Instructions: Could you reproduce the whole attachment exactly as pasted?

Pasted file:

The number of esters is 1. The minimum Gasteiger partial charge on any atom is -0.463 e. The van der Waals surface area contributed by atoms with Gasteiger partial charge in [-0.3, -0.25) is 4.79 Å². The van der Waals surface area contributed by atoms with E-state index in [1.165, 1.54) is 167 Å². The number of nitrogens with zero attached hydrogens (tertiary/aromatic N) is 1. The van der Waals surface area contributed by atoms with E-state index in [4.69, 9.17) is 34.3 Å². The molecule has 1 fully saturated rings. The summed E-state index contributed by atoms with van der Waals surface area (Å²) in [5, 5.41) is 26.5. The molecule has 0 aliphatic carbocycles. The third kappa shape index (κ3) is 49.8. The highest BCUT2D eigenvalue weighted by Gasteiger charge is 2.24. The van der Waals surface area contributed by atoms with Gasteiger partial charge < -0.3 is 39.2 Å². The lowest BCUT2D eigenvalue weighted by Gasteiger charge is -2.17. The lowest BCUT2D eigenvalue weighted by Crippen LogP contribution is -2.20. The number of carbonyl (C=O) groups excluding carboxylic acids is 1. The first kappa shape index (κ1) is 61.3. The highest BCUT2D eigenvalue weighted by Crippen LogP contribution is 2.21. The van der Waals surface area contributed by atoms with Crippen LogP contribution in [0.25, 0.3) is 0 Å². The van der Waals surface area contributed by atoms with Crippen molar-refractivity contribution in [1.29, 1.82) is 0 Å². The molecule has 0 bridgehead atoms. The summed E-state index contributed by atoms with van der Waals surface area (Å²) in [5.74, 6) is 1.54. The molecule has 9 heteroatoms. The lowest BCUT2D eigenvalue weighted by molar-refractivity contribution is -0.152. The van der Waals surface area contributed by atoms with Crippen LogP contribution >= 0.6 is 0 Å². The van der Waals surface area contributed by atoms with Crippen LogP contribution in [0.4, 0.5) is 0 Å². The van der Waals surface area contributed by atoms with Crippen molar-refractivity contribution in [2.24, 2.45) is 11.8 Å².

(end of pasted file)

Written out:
The number of esters is 1. The minimum Gasteiger partial charge on any atom is -0.463 e. The van der Waals surface area contributed by atoms with Gasteiger partial charge in [-0.3, -0.25) is 4.79 Å². The van der Waals surface area contributed by atoms with E-state index in [1.165, 1.54) is 167 Å². The number of nitrogens with zero attached hydrogens (tertiary/aromatic N) is 1. The van der Waals surface area contributed by atoms with E-state index in [4.69, 9.17) is 34.3 Å². The molecule has 1 fully saturated rings. The summed E-state index contributed by atoms with van der Waals surface area (Å²) in [5, 5.41) is 26.5. The molecule has 0 aliphatic carbocycles. The third kappa shape index (κ3) is 49.8. The highest BCUT2D eigenvalue weighted by Gasteiger charge is 2.24. The van der Waals surface area contributed by atoms with Gasteiger partial charge < -0.3 is 39.2 Å². The lowest BCUT2D eigenvalue weighted by Gasteiger charge is -2.17. The lowest BCUT2D eigenvalue weighted by Crippen LogP contribution is -2.20. The number of carbonyl (C=O) groups excluding carboxylic acids is 1. The first kappa shape index (κ1) is 61.3. The highest BCUT2D eigenvalue weighted by Crippen LogP contribution is 2.21. The van der Waals surface area contributed by atoms with Crippen LogP contribution in [0.25, 0.3) is 0 Å². The van der Waals surface area contributed by atoms with Crippen molar-refractivity contribution in [1.29, 1.82) is 0 Å². The molecule has 0 bridgehead atoms. The summed E-state index contributed by atoms with van der Waals surface area (Å²) in [5.74, 6) is 1.54. The molecule has 9 heteroatoms. The lowest BCUT2D eigenvalue weighted by molar-refractivity contribution is -0.152. The van der Waals surface area contributed by atoms with Crippen LogP contribution >= 0.6 is 0 Å². The van der Waals surface area contributed by atoms with Crippen LogP contribution in [0.4, 0.5) is 0 Å². The van der Waals surface area contributed by atoms with Crippen molar-refractivity contribution in [2.24, 2.45) is 11.8 Å².